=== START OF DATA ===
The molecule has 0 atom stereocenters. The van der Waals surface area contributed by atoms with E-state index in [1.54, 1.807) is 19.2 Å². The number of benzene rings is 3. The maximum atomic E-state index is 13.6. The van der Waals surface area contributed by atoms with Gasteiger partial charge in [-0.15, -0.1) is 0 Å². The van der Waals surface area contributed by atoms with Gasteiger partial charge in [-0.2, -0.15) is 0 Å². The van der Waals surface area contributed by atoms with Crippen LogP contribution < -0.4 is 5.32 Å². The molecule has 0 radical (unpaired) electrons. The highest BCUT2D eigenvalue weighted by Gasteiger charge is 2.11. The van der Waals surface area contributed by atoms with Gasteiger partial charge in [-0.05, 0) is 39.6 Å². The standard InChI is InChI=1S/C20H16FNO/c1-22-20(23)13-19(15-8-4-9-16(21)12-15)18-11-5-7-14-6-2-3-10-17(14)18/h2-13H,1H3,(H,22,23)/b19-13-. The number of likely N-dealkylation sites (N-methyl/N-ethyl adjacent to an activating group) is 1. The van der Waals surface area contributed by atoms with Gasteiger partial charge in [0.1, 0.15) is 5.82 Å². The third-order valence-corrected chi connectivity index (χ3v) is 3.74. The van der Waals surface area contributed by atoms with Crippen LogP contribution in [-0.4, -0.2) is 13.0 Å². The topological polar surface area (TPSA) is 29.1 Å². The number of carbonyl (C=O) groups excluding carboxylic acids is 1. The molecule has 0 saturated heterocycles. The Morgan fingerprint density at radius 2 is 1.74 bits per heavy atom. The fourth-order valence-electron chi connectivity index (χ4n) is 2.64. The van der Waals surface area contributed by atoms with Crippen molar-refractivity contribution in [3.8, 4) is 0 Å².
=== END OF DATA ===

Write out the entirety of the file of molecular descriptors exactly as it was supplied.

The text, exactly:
The molecule has 0 atom stereocenters. The van der Waals surface area contributed by atoms with E-state index in [1.54, 1.807) is 19.2 Å². The number of benzene rings is 3. The maximum atomic E-state index is 13.6. The van der Waals surface area contributed by atoms with Gasteiger partial charge in [-0.15, -0.1) is 0 Å². The van der Waals surface area contributed by atoms with Gasteiger partial charge in [-0.2, -0.15) is 0 Å². The van der Waals surface area contributed by atoms with Crippen LogP contribution < -0.4 is 5.32 Å². The molecule has 0 radical (unpaired) electrons. The highest BCUT2D eigenvalue weighted by Gasteiger charge is 2.11. The van der Waals surface area contributed by atoms with Gasteiger partial charge in [-0.05, 0) is 39.6 Å². The standard InChI is InChI=1S/C20H16FNO/c1-22-20(23)13-19(15-8-4-9-16(21)12-15)18-11-5-7-14-6-2-3-10-17(14)18/h2-13H,1H3,(H,22,23)/b19-13-. The number of likely N-dealkylation sites (N-methyl/N-ethyl adjacent to an activating group) is 1. The van der Waals surface area contributed by atoms with Gasteiger partial charge in [0.1, 0.15) is 5.82 Å². The third-order valence-corrected chi connectivity index (χ3v) is 3.74. The van der Waals surface area contributed by atoms with Crippen LogP contribution in [-0.4, -0.2) is 13.0 Å². The topological polar surface area (TPSA) is 29.1 Å². The number of carbonyl (C=O) groups excluding carboxylic acids is 1. The molecule has 0 saturated heterocycles. The Morgan fingerprint density at radius 2 is 1.74 bits per heavy atom. The fourth-order valence-electron chi connectivity index (χ4n) is 2.64. The van der Waals surface area contributed by atoms with Crippen molar-refractivity contribution in [3.8, 4) is 0 Å².